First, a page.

Mother Earth Living

Books for Young Cooks

These books will cultivate your child’s imagination.
By Mariana S. Tupper
August/September 1995
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“Anise, basil, cinnamon, dill . . . ” So begins the alphabet as seen by Jerry Pallotta in The Spice Alphabet Book (Charlesbridge Publishing), a compendium of more than twenty-six herbs, spices, and other natural flavors. Full-page watercolors by Leslie Evans depict plants in their natural state and also in dried or powdered forms in the kitchen. Pre-readers can learn to recite the herb and spice names by looking at the pictures and clue letters on each page, leaving the rest of the text for an older sibling or adult to fill in.

On the anise page, Evans portrays a plant and one of its dried seeds, accompanied by a jar of mouth-watering pink anise drops, a tin of pastilles, and assorted other confections. On the basil page, we see bunches of fresh herbs set out at market and learn that an herb is “an edible green leaf that is used to season foods”. On the cinnamon page, we see pictures of pastries and ancient ships and learn that this spice was once considered more valuable than gold.

Pallotta’s historical and culinary information should keep both younger and older readers entertained, and also pique their curiosity about such letters as Q, X, and Z. What plants does he write about here? For a clue to one of them, consult your English-Aztec dictionary for the word for “chocolate”!

Thyme for Kids (White Oak Press), by the mother and daughter Leanna K. and Evangela Potts, is a do-it-yourself guide to growing and cooking herbs that comes complete with seeds. This spiral-bound book looks like a cookbook, but readers need to get busy several weeks before the cooking begins. The authors start from scratch—preparing the soil in which to grow the herbs to use in the recipes.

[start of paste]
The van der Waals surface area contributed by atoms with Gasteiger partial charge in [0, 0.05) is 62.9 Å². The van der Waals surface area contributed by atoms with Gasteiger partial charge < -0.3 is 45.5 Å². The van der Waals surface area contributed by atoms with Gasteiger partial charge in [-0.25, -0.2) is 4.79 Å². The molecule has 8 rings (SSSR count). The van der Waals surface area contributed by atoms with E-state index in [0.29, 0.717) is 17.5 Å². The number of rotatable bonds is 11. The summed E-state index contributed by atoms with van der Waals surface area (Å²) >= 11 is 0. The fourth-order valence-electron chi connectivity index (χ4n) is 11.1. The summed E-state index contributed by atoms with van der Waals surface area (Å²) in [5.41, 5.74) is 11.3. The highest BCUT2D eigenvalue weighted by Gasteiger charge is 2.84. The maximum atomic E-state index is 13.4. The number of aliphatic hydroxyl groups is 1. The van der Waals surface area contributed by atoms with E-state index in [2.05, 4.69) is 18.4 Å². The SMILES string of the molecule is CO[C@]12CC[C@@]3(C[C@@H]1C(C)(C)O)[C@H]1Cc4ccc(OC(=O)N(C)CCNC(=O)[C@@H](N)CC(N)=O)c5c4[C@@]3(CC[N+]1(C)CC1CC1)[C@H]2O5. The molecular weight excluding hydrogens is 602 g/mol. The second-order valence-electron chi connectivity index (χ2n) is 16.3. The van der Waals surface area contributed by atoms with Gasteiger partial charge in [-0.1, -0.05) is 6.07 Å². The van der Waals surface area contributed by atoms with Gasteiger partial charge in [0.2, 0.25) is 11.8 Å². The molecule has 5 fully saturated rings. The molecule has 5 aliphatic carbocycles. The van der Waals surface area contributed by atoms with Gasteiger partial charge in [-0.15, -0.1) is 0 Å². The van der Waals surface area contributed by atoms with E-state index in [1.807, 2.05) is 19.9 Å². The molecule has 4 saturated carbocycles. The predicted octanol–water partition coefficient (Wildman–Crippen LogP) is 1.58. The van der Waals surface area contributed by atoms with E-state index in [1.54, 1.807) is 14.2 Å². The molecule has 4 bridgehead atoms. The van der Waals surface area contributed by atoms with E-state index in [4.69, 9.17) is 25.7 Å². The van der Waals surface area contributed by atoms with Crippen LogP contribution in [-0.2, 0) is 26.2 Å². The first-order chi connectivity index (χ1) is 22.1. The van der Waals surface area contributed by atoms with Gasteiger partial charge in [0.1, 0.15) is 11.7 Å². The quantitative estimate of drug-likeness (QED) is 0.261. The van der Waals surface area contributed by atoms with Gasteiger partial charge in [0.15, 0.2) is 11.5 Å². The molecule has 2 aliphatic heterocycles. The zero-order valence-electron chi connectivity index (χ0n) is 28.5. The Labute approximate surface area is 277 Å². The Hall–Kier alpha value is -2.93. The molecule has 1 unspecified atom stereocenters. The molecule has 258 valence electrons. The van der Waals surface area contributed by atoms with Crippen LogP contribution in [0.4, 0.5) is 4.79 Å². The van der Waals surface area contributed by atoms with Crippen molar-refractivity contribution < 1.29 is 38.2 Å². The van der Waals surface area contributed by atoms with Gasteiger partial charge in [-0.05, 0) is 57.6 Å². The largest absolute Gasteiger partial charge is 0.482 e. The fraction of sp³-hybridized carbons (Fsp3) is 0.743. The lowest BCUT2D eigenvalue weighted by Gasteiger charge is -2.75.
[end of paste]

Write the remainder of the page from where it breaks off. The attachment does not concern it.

Small envelopes of six kinds of seeds are stapled to the pages of the “planting and harvesting” section. These include basil, chives, mint, nasturtium, salad burnet, and thyme. The recipe section presents a variety of foods that may be prepared with these herbs: mint chocolate malts, cream of nasturtium soup, Kangaroo Pouch sandwiches made with salad burnet leaves, and sour cream and chive topping for baked potatoes. A full range of snack and meal foods is presented, along with a kitchen glossary and useful tips for first-time cooks. There’s even a recipe for garlic-and-mint-flavored “canine cookies” for Fido.

Jean Craighead George, the author of numerous popular fiction books for upper-elementary- and middle-school-age readers, has also written a cookbook for young naturalists. In Acorn Pancakes, Dandelion Salad, and Other Wild Dishes , Dandelion Salad, and Other Wild Dishes (HarperCollins Children’s Books), she tells readers how to prepare many of the wild foods that characters from her novels might have enjoyed.

George begins by introducing a favorite outdoor cooking apparatus, the rock oven. Subsequent chapters focus on plants available during spring, summer, fall, and “all year round” ­(depending on where you live). In the spring section, dandelions are ­featured in eight recipes, including fritters, dandelion “coffee”, and “weedy lawn salad”. Readers in southern latitudes will be able to try Boiled Heart of Sabal Palmetto, while those living in the north can sip Washakapucka, or Lab­rador Tea. George is careful to give identifying information about each plant and its habitat, as well as its botanical name. Detailed black-and-white drawings of the plants by Walter Kessell are included.

Many of the recipes could easily be prepared while camping, but they have been written for modern kitchens: standard ingredients such as eggs, butter, and biscuit mix are used and oven temperatures provided. George makes it easy for young and old naturalists to enjoy tasting some of the wild foods from their backyards and beyond.


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